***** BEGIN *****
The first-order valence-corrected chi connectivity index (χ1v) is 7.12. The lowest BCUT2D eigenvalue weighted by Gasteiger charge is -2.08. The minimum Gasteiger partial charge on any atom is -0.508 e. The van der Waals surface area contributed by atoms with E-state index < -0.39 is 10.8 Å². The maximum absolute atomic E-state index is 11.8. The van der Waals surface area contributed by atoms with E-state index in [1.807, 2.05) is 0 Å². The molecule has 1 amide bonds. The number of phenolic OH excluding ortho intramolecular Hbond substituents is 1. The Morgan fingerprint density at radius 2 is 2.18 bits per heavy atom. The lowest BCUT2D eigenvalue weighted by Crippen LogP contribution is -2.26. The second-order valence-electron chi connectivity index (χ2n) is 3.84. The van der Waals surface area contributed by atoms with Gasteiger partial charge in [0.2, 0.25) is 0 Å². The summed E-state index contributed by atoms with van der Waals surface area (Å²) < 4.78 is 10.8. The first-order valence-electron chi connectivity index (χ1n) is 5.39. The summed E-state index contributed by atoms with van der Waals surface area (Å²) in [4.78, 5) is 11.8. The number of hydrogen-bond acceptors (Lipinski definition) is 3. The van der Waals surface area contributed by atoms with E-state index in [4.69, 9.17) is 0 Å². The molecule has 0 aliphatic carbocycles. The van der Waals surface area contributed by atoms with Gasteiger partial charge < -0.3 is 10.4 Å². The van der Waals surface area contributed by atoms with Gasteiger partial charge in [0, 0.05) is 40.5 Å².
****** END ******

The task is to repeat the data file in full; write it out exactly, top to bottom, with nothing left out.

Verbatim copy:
The first-order valence-corrected chi connectivity index (χ1v) is 7.12. The lowest BCUT2D eigenvalue weighted by Gasteiger charge is -2.08. The minimum Gasteiger partial charge on any atom is -0.508 e. The van der Waals surface area contributed by atoms with E-state index < -0.39 is 10.8 Å². The maximum absolute atomic E-state index is 11.8. The van der Waals surface area contributed by atoms with E-state index in [1.807, 2.05) is 0 Å². The molecule has 1 amide bonds. The number of phenolic OH excluding ortho intramolecular Hbond substituents is 1. The Morgan fingerprint density at radius 2 is 2.18 bits per heavy atom. The lowest BCUT2D eigenvalue weighted by Crippen LogP contribution is -2.26. The second-order valence-electron chi connectivity index (χ2n) is 3.84. The van der Waals surface area contributed by atoms with Gasteiger partial charge in [0.2, 0.25) is 0 Å². The summed E-state index contributed by atoms with van der Waals surface area (Å²) < 4.78 is 10.8. The first-order valence-electron chi connectivity index (χ1n) is 5.39. The summed E-state index contributed by atoms with van der Waals surface area (Å²) in [4.78, 5) is 11.8. The number of hydrogen-bond acceptors (Lipinski definition) is 3. The van der Waals surface area contributed by atoms with E-state index in [4.69, 9.17) is 0 Å². The molecule has 0 aliphatic carbocycles. The van der Waals surface area contributed by atoms with Gasteiger partial charge < -0.3 is 10.4 Å². The van der Waals surface area contributed by atoms with Gasteiger partial charge in [0, 0.05) is 40.5 Å².